The scholarship also supports doctoral student Carrie Russo, who is pursuing an interdisciplinary Ed.D. degree that combines nutrition and family and community education. Russo grew up in an Ohio suburb and remembers working in her backyard garden. Every summer her grandmother grew tomatoes and would line up a conventionally grown tomato, an organic tomato and one from her garden for the grandchildren to taste test. “You could always tell which one was hers,” Russo recalls. “They were delicious.”

“I think about how much my family influenced my ideas about food and nutrition,” says Russo, who volunteers with West Harlem Community Supported Agriculture. “How do you get families involved with farmers?” she asks. “How do you form a community around local, sustainable agriculture?”

Gussow’s Nutritional Ecology course has been a highlight of the students’ experiences at the College. “Everything is connected to food,” Russo says of Gussow’s influence on her work. “It’s critically important to develop a nutritional-ecology mind-set that looks beyond the current food system and to the future, to imagine new possibilities.”

Pamela Koch (Ed.D. ’00, M.Ed. ’98), Executive Director of the Tisch Center for Food, Education & Policy, has taught the course with Gussow for the last three years. Koch says whenever she speaks with alumni of the Nutrition Program it doesn’t take long for the course to come up. “‘Nutritional Ecology is where I learned to think,’” she says alumni tell her. “They say: ‘It changed how I live my life and the course of my career.’” Koch said the Nutritional Ecology Scholarship will “help Joan’s way of thinking live on through the work and research of our students.”

(Published 10//30/2014)

Published Thursday, Oct. 30, 2014

The Food Network

Scholarship in nutritional ecology supports students who are planting seeds of change.

More than 40 years ago, before even experts saw the web of connections between the food system, the obesity and diabetes epidemics, and planetary ill health, Joan Gussow (Ed.D. ’75),  the Mary Swartz Rose Professor Emerita of Nutrition & Education, developed a forward-thinking course at TC called "Nutritional Ecology.”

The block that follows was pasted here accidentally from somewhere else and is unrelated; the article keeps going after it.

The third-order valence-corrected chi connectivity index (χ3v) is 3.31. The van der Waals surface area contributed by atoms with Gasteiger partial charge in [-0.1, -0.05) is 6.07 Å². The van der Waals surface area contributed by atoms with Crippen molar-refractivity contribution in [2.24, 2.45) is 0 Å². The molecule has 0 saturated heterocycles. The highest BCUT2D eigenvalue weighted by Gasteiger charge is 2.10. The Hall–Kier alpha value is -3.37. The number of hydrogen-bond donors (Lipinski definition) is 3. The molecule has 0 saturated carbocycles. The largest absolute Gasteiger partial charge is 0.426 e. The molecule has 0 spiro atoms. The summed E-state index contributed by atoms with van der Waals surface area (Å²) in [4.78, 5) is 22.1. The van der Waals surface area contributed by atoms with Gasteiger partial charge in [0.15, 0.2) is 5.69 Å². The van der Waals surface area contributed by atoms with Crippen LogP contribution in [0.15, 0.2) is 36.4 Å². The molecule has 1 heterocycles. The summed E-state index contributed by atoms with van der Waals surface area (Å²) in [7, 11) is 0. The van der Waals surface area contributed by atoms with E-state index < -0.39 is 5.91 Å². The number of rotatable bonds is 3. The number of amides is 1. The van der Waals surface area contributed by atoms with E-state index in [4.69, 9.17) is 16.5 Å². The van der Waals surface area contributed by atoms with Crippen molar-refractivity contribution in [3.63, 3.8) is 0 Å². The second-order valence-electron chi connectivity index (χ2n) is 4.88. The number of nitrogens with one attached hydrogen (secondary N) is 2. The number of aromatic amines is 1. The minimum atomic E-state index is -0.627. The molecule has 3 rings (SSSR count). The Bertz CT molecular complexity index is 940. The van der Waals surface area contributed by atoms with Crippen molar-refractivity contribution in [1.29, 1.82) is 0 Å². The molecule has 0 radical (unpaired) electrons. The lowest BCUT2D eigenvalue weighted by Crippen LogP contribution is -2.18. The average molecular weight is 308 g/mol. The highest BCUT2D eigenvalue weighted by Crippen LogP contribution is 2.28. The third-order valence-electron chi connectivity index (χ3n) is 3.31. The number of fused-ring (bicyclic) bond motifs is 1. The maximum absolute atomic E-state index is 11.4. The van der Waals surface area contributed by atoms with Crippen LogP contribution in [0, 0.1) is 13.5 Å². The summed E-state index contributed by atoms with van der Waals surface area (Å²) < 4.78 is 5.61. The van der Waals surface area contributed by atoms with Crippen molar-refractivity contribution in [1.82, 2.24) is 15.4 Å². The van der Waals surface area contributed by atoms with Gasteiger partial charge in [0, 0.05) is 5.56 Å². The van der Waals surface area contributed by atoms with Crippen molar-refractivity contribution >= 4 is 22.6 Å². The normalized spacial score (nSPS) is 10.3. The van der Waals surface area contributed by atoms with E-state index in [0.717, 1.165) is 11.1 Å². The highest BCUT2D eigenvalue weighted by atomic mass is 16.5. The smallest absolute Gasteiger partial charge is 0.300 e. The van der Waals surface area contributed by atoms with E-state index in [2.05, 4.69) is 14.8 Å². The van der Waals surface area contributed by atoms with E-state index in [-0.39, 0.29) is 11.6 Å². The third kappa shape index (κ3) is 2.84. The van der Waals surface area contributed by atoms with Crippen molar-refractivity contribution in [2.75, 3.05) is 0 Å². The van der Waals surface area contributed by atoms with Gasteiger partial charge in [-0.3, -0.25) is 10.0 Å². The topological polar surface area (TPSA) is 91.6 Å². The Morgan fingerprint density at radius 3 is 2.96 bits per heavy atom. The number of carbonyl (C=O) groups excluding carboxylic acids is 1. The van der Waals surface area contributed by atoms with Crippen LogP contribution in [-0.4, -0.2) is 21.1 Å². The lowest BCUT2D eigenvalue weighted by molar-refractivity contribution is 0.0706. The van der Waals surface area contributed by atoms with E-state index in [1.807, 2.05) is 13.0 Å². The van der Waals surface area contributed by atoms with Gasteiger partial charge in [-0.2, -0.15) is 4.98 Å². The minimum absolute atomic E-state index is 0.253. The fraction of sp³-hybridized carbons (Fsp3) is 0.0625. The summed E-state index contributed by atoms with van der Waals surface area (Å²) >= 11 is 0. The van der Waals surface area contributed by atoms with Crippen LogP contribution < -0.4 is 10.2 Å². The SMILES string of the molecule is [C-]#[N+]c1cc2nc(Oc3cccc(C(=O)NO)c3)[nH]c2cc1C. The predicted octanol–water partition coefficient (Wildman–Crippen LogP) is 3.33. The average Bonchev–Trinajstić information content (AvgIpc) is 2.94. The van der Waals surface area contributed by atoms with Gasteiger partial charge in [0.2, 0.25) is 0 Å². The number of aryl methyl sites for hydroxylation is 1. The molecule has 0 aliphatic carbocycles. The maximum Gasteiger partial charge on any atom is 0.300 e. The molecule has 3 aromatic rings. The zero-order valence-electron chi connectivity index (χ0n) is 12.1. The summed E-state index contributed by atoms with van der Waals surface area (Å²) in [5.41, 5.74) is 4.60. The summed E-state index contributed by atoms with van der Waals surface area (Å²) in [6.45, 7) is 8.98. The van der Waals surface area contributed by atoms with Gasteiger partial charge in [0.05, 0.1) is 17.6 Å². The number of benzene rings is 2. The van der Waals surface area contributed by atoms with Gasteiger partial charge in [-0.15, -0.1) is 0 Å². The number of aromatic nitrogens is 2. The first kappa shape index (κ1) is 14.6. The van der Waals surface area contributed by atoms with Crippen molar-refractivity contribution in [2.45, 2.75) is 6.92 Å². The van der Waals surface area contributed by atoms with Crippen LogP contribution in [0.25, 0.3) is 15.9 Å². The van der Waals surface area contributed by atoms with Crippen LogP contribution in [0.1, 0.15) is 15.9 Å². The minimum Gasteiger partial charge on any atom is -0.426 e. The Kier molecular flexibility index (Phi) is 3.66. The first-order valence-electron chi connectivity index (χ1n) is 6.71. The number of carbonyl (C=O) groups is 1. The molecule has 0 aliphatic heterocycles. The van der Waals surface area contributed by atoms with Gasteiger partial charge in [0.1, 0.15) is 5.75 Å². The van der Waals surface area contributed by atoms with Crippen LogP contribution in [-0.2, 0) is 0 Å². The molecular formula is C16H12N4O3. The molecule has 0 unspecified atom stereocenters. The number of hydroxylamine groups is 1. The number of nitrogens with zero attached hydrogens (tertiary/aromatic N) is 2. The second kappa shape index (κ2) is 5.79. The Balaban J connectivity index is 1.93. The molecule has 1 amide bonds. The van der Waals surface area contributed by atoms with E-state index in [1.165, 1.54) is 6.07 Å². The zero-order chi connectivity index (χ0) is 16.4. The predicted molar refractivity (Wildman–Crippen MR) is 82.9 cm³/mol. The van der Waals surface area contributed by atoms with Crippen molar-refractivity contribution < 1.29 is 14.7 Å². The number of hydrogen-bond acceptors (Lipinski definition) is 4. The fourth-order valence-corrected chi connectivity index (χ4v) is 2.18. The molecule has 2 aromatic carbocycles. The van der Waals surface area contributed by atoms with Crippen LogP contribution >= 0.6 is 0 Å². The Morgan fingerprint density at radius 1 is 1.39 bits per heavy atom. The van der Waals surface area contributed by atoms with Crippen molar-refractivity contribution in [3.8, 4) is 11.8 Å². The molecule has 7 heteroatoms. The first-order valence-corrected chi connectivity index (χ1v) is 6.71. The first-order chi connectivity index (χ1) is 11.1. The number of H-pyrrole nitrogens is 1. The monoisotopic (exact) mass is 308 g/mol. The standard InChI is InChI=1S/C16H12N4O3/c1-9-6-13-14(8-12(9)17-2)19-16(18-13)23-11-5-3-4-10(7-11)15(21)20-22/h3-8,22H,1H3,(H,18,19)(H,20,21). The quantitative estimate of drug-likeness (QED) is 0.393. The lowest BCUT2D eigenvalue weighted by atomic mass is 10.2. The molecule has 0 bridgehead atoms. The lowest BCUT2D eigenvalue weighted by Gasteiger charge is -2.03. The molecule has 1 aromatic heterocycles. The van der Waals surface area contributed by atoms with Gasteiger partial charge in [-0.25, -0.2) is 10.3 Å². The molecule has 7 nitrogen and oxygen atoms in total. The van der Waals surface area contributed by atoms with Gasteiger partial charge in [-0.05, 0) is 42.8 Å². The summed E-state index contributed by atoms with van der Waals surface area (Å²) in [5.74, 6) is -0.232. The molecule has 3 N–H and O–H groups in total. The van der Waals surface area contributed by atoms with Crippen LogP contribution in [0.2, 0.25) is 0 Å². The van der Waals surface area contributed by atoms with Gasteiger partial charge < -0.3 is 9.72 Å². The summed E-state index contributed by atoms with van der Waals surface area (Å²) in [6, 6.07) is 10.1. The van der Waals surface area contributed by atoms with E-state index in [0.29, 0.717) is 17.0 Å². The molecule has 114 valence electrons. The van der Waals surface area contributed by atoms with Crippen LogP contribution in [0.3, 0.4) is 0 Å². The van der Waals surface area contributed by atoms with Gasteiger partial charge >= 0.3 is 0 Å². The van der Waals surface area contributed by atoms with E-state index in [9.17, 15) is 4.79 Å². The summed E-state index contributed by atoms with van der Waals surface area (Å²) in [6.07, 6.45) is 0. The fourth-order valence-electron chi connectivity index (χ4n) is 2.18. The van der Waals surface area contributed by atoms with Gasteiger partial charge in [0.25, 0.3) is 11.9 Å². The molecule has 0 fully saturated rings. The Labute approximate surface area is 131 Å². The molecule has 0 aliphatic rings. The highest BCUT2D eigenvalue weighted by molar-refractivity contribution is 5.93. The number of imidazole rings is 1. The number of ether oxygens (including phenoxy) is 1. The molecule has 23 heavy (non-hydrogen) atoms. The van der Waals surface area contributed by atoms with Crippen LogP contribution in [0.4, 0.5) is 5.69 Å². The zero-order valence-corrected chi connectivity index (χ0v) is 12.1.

Gussow’s groundbreaking work in nutrition helped shape the history and politics of food in the United States, and she has been updating and teaching the course ever since. The Nutritional Ecology Scholarship honors Gussow by supporting master’s or doctoral students in the Nutrition Program with a demonstrated interest in studying the links between food, nutrition and ecology.

The scholarship was established in 2012 by Linford Lougheed (Ed.D. ’77) and is also supported by Valerie Cooke (Ed.D. ’87), Alison Rosenthal (M.S. ’08) and other former students of Gussow’s. “A generation of nutritional ecology scholars would definitely have an impact on education and policy,” Lougheed says. “There has to be an awareness of what good eating habits are so food outlets can be responsive to demands for nutritious food.”  Lougheed, a bestselling author of test-preparation books who has trained teachers and helped English language learners prepare for proficiency exams like TOEFL, hopes to advance the influence of TC’s Nutrition Program.